Monday, May 7, 2007

And suddenly, we're a week into May...

...lilacs everywhere,
and the angle of light saying--finally--YES, summer WILL come
and the long shadows of this northern latitude will recede
as warmth accumulates and the greenery darkens...

A nest of starlings peeps and tweets in the ceiling of our balcony.
(Maybe our parrots will learn to imitate their baby-talk?)
I see the parent-birds come and go all day, after grocery-shopping in the treetops below us.

The Mountain is crystalline on the SE horizon.

Spring seems oblivious, here, to the headlines from Iraq--
everyday we hear--as background noise, unbelievably--
more dozens of deaths from suicide bombers in marketplaces in Baghdad;
errand-running lives snuffed out, so matter-of-factly...
Not to mention the Virginia Tech massacre
--"another school-shooting" goes the inevitable phrase...

These things came to mind ( again) the other day, when the following comic-strip appeared in the paper:

Question: why evil?
Needed: answers...
So many platitudes have led people to hands-up-in-the-air-agnosticism, at best,
and hateful atheism at worst...


A few weeks ago, on the flight from Tucson back to Seattle,
I began reading Wallace Stegner's novel "Angle of Repose."
For years, on my 'list'...finally finished--what a great book!

(I guess I'm on a Western kick...
I've been reading lots of essays by Barbara Kingsolver as well, dealing with the West, among other things...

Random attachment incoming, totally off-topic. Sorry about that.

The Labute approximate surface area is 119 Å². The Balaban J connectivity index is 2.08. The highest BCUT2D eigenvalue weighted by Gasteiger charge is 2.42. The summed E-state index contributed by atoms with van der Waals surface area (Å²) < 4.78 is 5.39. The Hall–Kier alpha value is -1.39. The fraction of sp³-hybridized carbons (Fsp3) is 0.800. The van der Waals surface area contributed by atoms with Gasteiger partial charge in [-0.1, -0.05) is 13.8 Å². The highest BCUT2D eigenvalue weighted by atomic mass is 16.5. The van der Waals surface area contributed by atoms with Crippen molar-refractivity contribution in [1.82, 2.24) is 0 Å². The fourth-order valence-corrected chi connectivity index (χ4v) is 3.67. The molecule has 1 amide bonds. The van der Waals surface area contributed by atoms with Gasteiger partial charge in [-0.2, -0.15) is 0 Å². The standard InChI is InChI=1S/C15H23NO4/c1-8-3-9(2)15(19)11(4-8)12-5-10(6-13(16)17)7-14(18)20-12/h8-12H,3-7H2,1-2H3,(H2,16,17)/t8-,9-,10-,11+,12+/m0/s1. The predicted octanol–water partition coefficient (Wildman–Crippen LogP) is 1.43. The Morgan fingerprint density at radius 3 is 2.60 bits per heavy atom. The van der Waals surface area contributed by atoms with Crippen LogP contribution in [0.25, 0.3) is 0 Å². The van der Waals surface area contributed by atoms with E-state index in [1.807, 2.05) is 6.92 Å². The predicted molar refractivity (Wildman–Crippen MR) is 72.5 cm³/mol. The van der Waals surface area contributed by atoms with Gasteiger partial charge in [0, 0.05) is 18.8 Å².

Incidentally, Kingsolver's essays come closest, in what I've read recently, to the spirit of Montaigne's essays.)

A passage from the beginning of "Angle of Repose" stands out, for me,
especially in this month of May. (My father died ten years ago this month, one day shy of 65.)

In the novel, the narrator, an aging partially paralyzed historian, is involved in researching and writing a book about his grandparents, who were among the first people from 'back east' who tried to 'carve civilization' into the West.

He writes of how the physical law of the Doppler effect 'teases him' as he tries to apply it to history:

"The sound of anything coming at you--a train, say, or the future--has a higher pitch than the sound of the same thing going away. If you have perfect pitch and a head for mathetmatics you can compute the speed of the object by the interval between its arriving and departing sounds. I have neither perfect pitch nor a head for mathematics, and anyway who wants to compute the speed of history? Like all falling bodies, it constantly accelerates. But I would like hear your (his grandmother's) life as you heard it, coming at you, instead of hearing it as I do, a sober sound of expectations reduced, desires blunted, hopes deferred or abandoned, chances lost, defeats accepted, griefs borne. I don't fine your life uninteresting...I would like to hear it as it sounded while it was passing..."

Ten years after my father's death,
with a bit more empathy and insight that comes from being an adult,
I wish I could 'hear my dad's life' as he did...

I wish he could hear mine.

1 comment:

  1. joe, you need to leave teaching and become a writer.
    your words about your father were so moving. you really have a way w/ words.